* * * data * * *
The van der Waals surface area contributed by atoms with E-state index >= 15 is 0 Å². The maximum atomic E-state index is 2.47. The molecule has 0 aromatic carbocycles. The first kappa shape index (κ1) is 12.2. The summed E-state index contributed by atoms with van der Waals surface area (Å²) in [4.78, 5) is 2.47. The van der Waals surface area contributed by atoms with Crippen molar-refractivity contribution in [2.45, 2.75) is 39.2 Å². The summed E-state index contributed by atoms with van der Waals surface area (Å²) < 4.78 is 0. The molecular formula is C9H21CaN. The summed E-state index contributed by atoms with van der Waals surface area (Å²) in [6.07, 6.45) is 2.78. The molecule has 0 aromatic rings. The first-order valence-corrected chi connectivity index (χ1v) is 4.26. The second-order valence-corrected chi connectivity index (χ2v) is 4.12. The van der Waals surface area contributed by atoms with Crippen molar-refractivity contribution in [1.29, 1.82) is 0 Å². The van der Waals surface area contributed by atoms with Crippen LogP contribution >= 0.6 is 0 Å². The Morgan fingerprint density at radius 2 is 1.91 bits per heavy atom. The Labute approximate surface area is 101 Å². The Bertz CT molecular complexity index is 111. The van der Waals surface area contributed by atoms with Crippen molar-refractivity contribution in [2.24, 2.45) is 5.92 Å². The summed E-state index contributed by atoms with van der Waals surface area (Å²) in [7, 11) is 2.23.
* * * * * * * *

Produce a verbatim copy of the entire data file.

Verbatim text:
The van der Waals surface area contributed by atoms with E-state index >= 15 is 0 Å². The maximum atomic E-state index is 2.47. The molecule has 0 aromatic carbocycles. The first kappa shape index (κ1) is 12.2. The summed E-state index contributed by atoms with van der Waals surface area (Å²) in [4.78, 5) is 2.47. The van der Waals surface area contributed by atoms with Crippen molar-refractivity contribution in [2.45, 2.75) is 39.2 Å². The summed E-state index contributed by atoms with van der Waals surface area (Å²) < 4.78 is 0. The molecular formula is C9H21CaN. The summed E-state index contributed by atoms with van der Waals surface area (Å²) in [6.07, 6.45) is 2.78. The molecule has 0 aromatic rings. The first-order valence-corrected chi connectivity index (χ1v) is 4.26. The second-order valence-corrected chi connectivity index (χ2v) is 4.12. The van der Waals surface area contributed by atoms with Crippen molar-refractivity contribution in [1.29, 1.82) is 0 Å². The van der Waals surface area contributed by atoms with Crippen LogP contribution >= 0.6 is 0 Å². The Morgan fingerprint density at radius 2 is 1.91 bits per heavy atom. The Labute approximate surface area is 101 Å². The Bertz CT molecular complexity index is 111. The van der Waals surface area contributed by atoms with Crippen molar-refractivity contribution in [2.24, 2.45) is 5.92 Å². The summed E-state index contributed by atoms with van der Waals surface area (Å²) in [7, 11) is 2.23.